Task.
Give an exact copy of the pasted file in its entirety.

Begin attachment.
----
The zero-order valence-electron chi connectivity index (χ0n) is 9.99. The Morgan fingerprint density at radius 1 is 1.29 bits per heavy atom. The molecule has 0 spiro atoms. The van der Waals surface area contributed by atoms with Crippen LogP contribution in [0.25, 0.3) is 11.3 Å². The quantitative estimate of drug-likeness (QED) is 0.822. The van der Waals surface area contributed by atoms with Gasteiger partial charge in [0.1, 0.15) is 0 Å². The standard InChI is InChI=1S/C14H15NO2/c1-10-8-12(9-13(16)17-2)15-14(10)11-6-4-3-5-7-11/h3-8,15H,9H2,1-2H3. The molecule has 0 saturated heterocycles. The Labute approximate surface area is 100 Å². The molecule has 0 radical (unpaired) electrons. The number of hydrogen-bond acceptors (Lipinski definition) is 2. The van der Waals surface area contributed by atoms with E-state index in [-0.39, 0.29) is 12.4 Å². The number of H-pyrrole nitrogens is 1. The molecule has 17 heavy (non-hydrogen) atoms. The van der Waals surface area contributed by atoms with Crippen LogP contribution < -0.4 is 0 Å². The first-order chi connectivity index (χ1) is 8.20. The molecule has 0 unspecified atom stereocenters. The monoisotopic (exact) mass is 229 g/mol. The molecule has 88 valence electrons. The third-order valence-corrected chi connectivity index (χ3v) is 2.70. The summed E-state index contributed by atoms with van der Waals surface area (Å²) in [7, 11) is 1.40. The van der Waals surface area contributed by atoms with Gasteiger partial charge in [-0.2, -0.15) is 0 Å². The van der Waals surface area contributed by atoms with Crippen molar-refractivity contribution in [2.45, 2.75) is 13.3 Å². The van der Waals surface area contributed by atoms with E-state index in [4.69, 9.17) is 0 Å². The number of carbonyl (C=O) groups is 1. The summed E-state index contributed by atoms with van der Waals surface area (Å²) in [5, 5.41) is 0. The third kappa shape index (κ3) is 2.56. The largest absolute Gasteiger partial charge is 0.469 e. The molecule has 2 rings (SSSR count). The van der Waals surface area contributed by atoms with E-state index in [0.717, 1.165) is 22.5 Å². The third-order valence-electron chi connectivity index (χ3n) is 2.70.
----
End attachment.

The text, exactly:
The zero-order valence-electron chi connectivity index (χ0n) is 9.99. The Morgan fingerprint density at radius 1 is 1.29 bits per heavy atom. The molecule has 0 spiro atoms. The van der Waals surface area contributed by atoms with Crippen LogP contribution in [0.25, 0.3) is 11.3 Å². The quantitative estimate of drug-likeness (QED) is 0.822. The van der Waals surface area contributed by atoms with Gasteiger partial charge in [0.1, 0.15) is 0 Å². The standard InChI is InChI=1S/C14H15NO2/c1-10-8-12(9-13(16)17-2)15-14(10)11-6-4-3-5-7-11/h3-8,15H,9H2,1-2H3. The molecule has 0 saturated heterocycles. The Labute approximate surface area is 100 Å². The molecule has 0 radical (unpaired) electrons. The number of hydrogen-bond acceptors (Lipinski definition) is 2. The van der Waals surface area contributed by atoms with E-state index in [-0.39, 0.29) is 12.4 Å². The number of H-pyrrole nitrogens is 1. The molecule has 17 heavy (non-hydrogen) atoms. The van der Waals surface area contributed by atoms with Crippen LogP contribution < -0.4 is 0 Å². The first-order chi connectivity index (χ1) is 8.20. The molecule has 0 unspecified atom stereocenters. The monoisotopic (exact) mass is 229 g/mol. The molecule has 88 valence electrons. The third-order valence-corrected chi connectivity index (χ3v) is 2.70. The summed E-state index contributed by atoms with van der Waals surface area (Å²) in [7, 11) is 1.40. The van der Waals surface area contributed by atoms with Gasteiger partial charge in [-0.2, -0.15) is 0 Å². The van der Waals surface area contributed by atoms with Crippen molar-refractivity contribution in [2.45, 2.75) is 13.3 Å². The van der Waals surface area contributed by atoms with E-state index in [4.69, 9.17) is 0 Å². The number of carbonyl (C=O) groups is 1. The summed E-state index contributed by atoms with van der Waals surface area (Å²) in [5, 5.41) is 0. The third kappa shape index (κ3) is 2.56. The largest absolute Gasteiger partial charge is 0.469 e. The molecule has 2 rings (SSSR count). The van der Waals surface area contributed by atoms with E-state index in [0.717, 1.165) is 22.5 Å². The third-order valence-electron chi connectivity index (χ3n) is 2.70.